Microwave instruments and in particular satellite-borne radars, such as scatterometers, are of major interest, first because of their large temporal and spatial coverage and second because of their all-weather measurement capability. Such instruments are flown on the European Space Agency and EumetSAT satellites. The development of specific data analysis methods for these radars led not only to the estimation of global ocean surface wind fields (the primary objective for these sensors), but also to the detection of sea ice and to the estimation of its extent, type and displacement.
The European Remote-Sensing Satellites ERS-1 and ERS-2 have been launched by the European Space Agency respectively in 1991 and 1995, each carry a C-band scatterometers, primarily dedicated to sea surface wind field measurements. In 2006, the first Advanced Scatterometer ASCAT has been launched successfully. These scatterometers are respectively a three- and a six-antenna radar at 5.3 GHz. The beams sample the sea surface at azimuth angles of 45°, 90° and 135° with respect to the satellite flight direction. The radar illuminates a 500 km wide swaths at incidence angles ranging from about 20° to 60°.
One fourth of the backscatter coefficients obtained from the scatterometers are generated over the polar oceans. In active microwave, sea-ice areas appear as isotropic surfaces. Their signatures are not related to the azimuthal angle but to the incidence angle of the observation and the radar backscattering varies considerably with the incidence angle.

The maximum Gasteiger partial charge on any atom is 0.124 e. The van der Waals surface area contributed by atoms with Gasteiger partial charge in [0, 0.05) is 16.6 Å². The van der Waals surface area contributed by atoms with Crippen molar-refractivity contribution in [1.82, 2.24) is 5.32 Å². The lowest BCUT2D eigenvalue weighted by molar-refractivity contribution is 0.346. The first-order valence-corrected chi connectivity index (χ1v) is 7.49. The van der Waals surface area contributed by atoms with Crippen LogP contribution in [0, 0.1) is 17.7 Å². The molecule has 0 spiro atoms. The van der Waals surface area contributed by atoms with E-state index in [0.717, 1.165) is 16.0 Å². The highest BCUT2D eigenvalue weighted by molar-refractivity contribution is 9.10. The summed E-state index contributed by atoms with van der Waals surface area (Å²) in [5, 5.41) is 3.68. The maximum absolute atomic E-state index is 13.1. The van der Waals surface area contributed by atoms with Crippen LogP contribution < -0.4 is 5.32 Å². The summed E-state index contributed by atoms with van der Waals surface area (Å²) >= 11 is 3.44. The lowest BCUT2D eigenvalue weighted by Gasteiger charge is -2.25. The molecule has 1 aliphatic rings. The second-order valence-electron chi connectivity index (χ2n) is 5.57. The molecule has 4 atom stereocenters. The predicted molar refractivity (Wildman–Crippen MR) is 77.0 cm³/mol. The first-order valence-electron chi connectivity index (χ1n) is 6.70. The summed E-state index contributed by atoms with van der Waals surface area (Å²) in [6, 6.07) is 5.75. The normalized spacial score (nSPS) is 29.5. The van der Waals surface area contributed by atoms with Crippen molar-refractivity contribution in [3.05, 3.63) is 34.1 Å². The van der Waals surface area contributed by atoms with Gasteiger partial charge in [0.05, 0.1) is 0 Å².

Over polar oceans, values of sigma0 measurements (backscatter coefficients) depend on the dielectric properties of the observed materials: sea water, first-year ice and multi-year ice, on their relative concentrations and on surface topography. As sea ice ages, its dielectric properties, linked to volume and surface scattering, as well as its surface roughness are modified. Sea ice characteristics can be derived from sigma0 levels at prescribed incidence angles, and from sigma0 variation with incidence angle at low incidence. In summer, surface melting of sea ice changes the sigma0 signature and renders more difficult data interpretation.
Four different curves of the backscatter, expressed in dB, as a function of the incidence angle can be related to the composition of the observed surface, thus the ice type.
The main applications of this type of data need regularly space and time gridded sea ice fields. Because of the limited size of the measurement swath and of the quasi-polar orbit, the data measurements are discrete in both time and space. Methods have been developed to provide regularly spaced fields over ocean basins.
Japanese and American satellites have also carried scatterometers (respectively NSCAT launched in 1996 and QuikSCAT in 1999) at Ku-band, providing similar information and with better spatial and temporal resolution. The European Agencies are jointly planning a series of operational double-swath C-band ASCAT scatterometers for flight until 2020 with the three MetOps satellite series.
The sea ice data are produced daily, with 25 or 12.5 km spatial resolution depending on the sensor. These data are available on the CERSAT FTP over 20 years (1991-present) from the ERSs, NSCAT, QuikSCAT and ASCAT sensors. Detailed information can be obtained from CERSAT web site or by e-mail firstname.lastname@example.org.
These backscatter data are freely available and are also used for sea ice displacement estimation processing (see Global mapping of Arctic sea ice drift: a unique database).